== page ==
School: Public, Private, Home, and Un

X 8.22.14

I’ve been a public school teacher since leaving college. I love it. In Wisconsin, where my salary has been significantly slashed and my collective bargaining rights stripped, I’d have to love it or I’d be seeking a new career. I hold certifications in special education and regular education and a master’s degree in environmental education. I’ve taught regular ed., special ed., alternative ed., and now I’m moving into gifted education.

I loved alternative education because we were allowed to really get to know kids and family members as whole, organic individuals. Children were never viewed as test scores or statistics. We never assumed children brought in skills or values that we were raised with. Everything was fresh every day. And we got to do what we needed to do to help the students improve their interpersonal and intrapersonal skills. Nothing was prepackaged or predetermined about our school year.

Moving into an exciting new school for gifted learners feels much the same way. True, there is a huge emphasis on test scores with our students, but the school is very focused on branching out into the community and creating Learner-Leaders. Staff are very creative, hands-on, and passionate about their work. And we all have the goal of making learning meaningful for kids who might have struggled with boredom and (boredom-related) behavior issues in their neighborhood schools.

My own children are still years away from starting school. My wife, a former teacher, and I have been talking about plans for our children’s education future. We are both committed to public schools. In Green Bay, we have the option of a nature-based 4K, an International Baccalaureate K-12 program, an alternative K-8 program, a project-based high school, or perhaps the gifted route. But, I’ll admit that even though I’m a strong advocate for public education, I am terrified to send my babies off to school- any school.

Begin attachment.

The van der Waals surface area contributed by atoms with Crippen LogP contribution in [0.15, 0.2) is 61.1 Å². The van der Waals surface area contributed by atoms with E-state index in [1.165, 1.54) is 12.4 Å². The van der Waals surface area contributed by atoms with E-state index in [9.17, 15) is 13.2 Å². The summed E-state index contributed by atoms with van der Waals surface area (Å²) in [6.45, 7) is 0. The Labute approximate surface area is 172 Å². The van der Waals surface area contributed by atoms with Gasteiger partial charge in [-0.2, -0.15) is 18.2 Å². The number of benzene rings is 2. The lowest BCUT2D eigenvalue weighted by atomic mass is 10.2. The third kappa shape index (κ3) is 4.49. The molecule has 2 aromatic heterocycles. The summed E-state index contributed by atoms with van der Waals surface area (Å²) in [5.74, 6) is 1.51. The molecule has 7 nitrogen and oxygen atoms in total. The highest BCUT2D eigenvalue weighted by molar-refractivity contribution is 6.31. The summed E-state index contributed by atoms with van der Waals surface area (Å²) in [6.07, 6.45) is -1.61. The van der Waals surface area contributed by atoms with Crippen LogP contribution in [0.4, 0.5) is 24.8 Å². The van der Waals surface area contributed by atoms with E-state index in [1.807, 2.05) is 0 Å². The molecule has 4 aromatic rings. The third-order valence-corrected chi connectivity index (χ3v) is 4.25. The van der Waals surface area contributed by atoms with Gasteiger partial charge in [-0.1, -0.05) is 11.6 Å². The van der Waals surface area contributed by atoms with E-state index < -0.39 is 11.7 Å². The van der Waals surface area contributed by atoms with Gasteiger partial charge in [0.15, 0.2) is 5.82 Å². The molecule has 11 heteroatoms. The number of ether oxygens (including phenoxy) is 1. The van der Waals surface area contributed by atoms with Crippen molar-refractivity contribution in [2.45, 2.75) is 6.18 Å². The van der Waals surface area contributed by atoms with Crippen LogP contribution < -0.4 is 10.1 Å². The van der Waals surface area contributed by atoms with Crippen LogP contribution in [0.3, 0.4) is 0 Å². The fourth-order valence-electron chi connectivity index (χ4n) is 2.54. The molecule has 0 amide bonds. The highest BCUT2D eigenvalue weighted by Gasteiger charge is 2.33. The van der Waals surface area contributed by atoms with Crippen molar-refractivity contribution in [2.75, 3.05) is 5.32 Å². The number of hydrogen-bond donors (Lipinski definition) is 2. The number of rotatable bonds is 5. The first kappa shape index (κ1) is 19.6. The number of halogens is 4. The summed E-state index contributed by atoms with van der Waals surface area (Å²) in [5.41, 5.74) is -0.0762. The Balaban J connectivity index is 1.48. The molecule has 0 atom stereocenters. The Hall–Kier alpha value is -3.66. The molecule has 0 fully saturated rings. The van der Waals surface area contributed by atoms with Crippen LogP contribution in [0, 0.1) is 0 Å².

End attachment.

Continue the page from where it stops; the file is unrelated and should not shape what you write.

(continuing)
I worry about bullying. I worry about boredom. I worry about them not matching up with the right staff members. In moments of extreme despondence, I worry that I’ll be sending them to a detention center from age 4 to age 18 where their hopes, dreams, and passions will all be crushed! Maybe a lot of parents go through this. If they do, I suppose that I am simply starting to empathize.

I’ve been reading about unschooling lately. It’s a revolutionary concept. It’s also an ancient concept. It’s how all tribal peoples have taught their children since time began. Basically, unschooled kids are more self-directed in their “studies.” They learn by watching adults at work and by mimicking what the adults are doing. In unschooling, children are expected to take initiative and ask their elders to teach them the skills they’d like to learn.

On a practical sense, I don’t really envision a tribal unschooling format working in our society, but I do think there are educators all over who incorporate some of the unschooling ideals. Homeschooling parents often teach practical life skills from an early age. Project-based schools, like the one my wife wrote the grant for in Green Bay, encourage kids to follow their passions and actually DO something rather than just STUDY something. I think there’s an important mix of theory and practice that should go into every day of education. I haven’t read or observed enough about unschooling, but I do find some of its principles intriguing and applicable within our public school system.

Food for thought. We’ve got another two years to figure this one out.

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